first briefing What is the difference between vice president and president? > is.
US President Joe Biden’s first itinerary during his visit to Japan was a visit to the Emperor.
Emperor Naruhito came up to the front door to greet him.
In Japan, the actual political power lies with the prime minister, but the emperor is also a symbol of the constitutional monarchy.
However, the Emperor got out of the car and gently offered his hand to the approaching President Biden, but when there was no response, he got off immediately.
Then we talked for about 30 seconds.
Meanwhile, there was no Japanese way of bowing or an American way of shaking hands.
Although it is a contradictory appearance, unlike former President Barack Obama, who bowed close to 90 degrees toward the Emperor, and President Donald Trump, who lightly tapped the Emperor’s forearm, they did not exchange any greetings.
By the way, President Biden and the Emperor are actually spherical.
When we first met, the atmosphere was a little different.
It was last 2013.
At this time, no matter who came first, he reached out his hand to shake hands, and again, President Biden bowed his head slightly to be polite.
Is it different then and now? President Biden was vice-president and Emperor Naruhito was the Crown Prince.
It’s very different from the way I met the president and the emperor. Has the years gone by?
In the meantime, because the weight of the seat, i.e., the weight to represent, has changed, did I pay more attention to the angle of the waist and even the gestures?
However, at this meeting, the two people said that they exchanged conversations like this when the world came together to overcome COVID-19, or was it just me or was it a ‘non-contact greeting’ in the Corona era?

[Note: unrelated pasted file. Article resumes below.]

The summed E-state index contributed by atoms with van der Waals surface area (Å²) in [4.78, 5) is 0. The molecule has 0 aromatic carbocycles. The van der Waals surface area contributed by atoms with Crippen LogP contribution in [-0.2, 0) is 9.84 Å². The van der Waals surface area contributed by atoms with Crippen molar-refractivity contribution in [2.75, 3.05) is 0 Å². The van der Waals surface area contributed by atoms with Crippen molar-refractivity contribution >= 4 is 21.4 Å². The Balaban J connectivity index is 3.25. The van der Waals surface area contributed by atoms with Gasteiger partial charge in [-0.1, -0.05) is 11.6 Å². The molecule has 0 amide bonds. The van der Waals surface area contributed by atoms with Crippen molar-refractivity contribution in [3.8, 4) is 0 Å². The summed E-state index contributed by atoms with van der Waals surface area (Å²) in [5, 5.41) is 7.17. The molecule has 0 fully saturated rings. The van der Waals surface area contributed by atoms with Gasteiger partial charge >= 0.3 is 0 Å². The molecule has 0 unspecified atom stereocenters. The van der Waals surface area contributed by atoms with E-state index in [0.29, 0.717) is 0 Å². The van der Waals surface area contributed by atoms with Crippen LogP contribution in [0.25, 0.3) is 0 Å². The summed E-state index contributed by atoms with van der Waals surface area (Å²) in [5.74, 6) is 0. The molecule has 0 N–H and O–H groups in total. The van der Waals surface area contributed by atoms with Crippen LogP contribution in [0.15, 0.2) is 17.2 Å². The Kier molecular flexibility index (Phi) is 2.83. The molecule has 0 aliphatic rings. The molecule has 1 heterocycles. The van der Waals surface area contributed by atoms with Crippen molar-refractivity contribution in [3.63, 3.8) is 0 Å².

The next briefing Even if you can cover your face… > is.
A male anchor who conducts the news, is wearing a mask.
It’s the same with broadcasting station staff.
You may be wondering if this is a COVID-19 quarantine guideline, but you are protesting.
This is because the Taliban, which took control of Afghanistan last year, promulgated a decree requiring all women on TV to cover their faces.
For the past few days, women appearing on Afghan broadcasts have been like this, anchors, reporters, and performers alike.
Last year, the Taliban showed a somewhat conciliatory appearance, such as an interview with a female anchor, but they started to implement a policy of repression again.
As a result, male anchors also took part in a solidarity demonstration.
The Taliban said it was “God’s order” and that “covering your face is observing the hijab according to Islamic law.”
He also made it possible to wear a mask rather than a cloth when covering the face.
But doesn’t this mask appear in Islamic law?
As a result, one anchor asked, “Isn’t the mask really an outside culture?”
Masks may be able to cover women’s faces right now, but they do not seem to be able to stop the voices of criticism against oppression and discrimination against women.
Today’s (23rd) back briefing ends here.